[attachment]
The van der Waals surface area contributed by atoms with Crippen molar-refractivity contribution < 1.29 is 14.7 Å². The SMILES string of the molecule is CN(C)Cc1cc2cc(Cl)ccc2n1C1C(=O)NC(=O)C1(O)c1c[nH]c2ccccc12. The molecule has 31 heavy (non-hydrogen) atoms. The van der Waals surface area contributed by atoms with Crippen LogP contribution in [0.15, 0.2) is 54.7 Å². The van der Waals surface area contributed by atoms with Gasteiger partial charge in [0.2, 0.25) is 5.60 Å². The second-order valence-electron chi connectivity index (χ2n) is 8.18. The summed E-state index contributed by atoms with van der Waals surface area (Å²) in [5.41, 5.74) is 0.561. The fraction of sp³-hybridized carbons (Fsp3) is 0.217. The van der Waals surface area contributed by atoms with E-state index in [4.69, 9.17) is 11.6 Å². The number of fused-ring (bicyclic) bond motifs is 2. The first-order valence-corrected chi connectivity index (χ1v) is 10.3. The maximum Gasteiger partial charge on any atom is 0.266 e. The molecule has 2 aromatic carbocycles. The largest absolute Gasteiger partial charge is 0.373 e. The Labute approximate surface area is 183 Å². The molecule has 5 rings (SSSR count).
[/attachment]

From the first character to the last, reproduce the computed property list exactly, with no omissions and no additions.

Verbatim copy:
The van der Waals surface area contributed by atoms with Crippen molar-refractivity contribution < 1.29 is 14.7 Å². The SMILES string of the molecule is CN(C)Cc1cc2cc(Cl)ccc2n1C1C(=O)NC(=O)C1(O)c1c[nH]c2ccccc12. The molecule has 31 heavy (non-hydrogen) atoms. The van der Waals surface area contributed by atoms with Crippen LogP contribution in [0.15, 0.2) is 54.7 Å². The van der Waals surface area contributed by atoms with Gasteiger partial charge in [0.2, 0.25) is 5.60 Å². The second-order valence-electron chi connectivity index (χ2n) is 8.18. The summed E-state index contributed by atoms with van der Waals surface area (Å²) in [5.41, 5.74) is 0.561. The fraction of sp³-hybridized carbons (Fsp3) is 0.217. The van der Waals surface area contributed by atoms with E-state index in [4.69, 9.17) is 11.6 Å². The number of fused-ring (bicyclic) bond motifs is 2. The first-order valence-corrected chi connectivity index (χ1v) is 10.3. The maximum Gasteiger partial charge on any atom is 0.266 e. The molecule has 2 aromatic carbocycles. The largest absolute Gasteiger partial charge is 0.373 e. The Labute approximate surface area is 183 Å². The molecule has 5 rings (SSSR count).